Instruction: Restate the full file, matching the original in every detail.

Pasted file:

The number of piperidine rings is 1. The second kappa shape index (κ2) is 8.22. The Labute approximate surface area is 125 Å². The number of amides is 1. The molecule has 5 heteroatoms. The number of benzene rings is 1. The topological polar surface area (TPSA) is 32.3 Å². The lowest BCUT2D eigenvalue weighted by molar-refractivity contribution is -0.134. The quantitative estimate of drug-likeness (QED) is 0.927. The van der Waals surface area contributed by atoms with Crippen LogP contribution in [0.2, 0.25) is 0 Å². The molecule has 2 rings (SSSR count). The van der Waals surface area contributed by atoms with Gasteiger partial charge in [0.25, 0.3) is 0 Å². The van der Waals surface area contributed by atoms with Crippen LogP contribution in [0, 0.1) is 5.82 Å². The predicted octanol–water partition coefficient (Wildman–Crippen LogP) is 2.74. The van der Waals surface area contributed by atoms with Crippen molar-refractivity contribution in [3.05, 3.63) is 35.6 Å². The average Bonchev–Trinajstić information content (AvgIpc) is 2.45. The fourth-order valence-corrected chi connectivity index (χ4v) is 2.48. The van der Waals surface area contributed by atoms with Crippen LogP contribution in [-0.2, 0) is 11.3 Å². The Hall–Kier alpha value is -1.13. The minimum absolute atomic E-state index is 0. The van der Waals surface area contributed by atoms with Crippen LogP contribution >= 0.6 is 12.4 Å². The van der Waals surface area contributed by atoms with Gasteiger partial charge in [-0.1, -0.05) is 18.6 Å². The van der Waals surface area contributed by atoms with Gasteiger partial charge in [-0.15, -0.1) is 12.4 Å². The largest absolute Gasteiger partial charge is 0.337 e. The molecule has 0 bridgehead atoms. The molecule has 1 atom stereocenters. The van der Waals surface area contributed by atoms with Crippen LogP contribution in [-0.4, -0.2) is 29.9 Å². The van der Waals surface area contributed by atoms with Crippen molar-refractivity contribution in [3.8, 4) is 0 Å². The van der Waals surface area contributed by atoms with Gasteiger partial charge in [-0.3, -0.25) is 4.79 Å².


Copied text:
The number of piperidine rings is 1. The second kappa shape index (κ2) is 8.22. The Labute approximate surface area is 125 Å². The number of amides is 1. The molecule has 5 heteroatoms. The number of benzene rings is 1. The topological polar surface area (TPSA) is 32.3 Å². The lowest BCUT2D eigenvalue weighted by molar-refractivity contribution is -0.134. The quantitative estimate of drug-likeness (QED) is 0.927. The van der Waals surface area contributed by atoms with Crippen LogP contribution in [0.2, 0.25) is 0 Å². The molecule has 2 rings (SSSR count). The van der Waals surface area contributed by atoms with Gasteiger partial charge in [0.25, 0.3) is 0 Å². The van der Waals surface area contributed by atoms with Crippen LogP contribution in [0, 0.1) is 5.82 Å². The predicted octanol–water partition coefficient (Wildman–Crippen LogP) is 2.74. The van der Waals surface area contributed by atoms with Crippen molar-refractivity contribution in [3.05, 3.63) is 35.6 Å². The average Bonchev–Trinajstić information content (AvgIpc) is 2.45. The fourth-order valence-corrected chi connectivity index (χ4v) is 2.48. The van der Waals surface area contributed by atoms with Crippen LogP contribution in [-0.2, 0) is 11.3 Å². The Hall–Kier alpha value is -1.13. The minimum absolute atomic E-state index is 0. The van der Waals surface area contributed by atoms with Crippen LogP contribution >= 0.6 is 12.4 Å². The van der Waals surface area contributed by atoms with Gasteiger partial charge in [-0.1, -0.05) is 18.6 Å². The van der Waals surface area contributed by atoms with Gasteiger partial charge in [-0.15, -0.1) is 12.4 Å². The largest absolute Gasteiger partial charge is 0.337 e. The molecule has 0 bridgehead atoms. The molecule has 1 atom stereocenters. The van der Waals surface area contributed by atoms with Crippen LogP contribution in [-0.4, -0.2) is 29.9 Å². The van der Waals surface area contributed by atoms with Crippen molar-refractivity contribution in [3.8, 4) is 0 Å². The van der Waals surface area contributed by atoms with Gasteiger partial charge in [-0.3, -0.25) is 4.79 Å².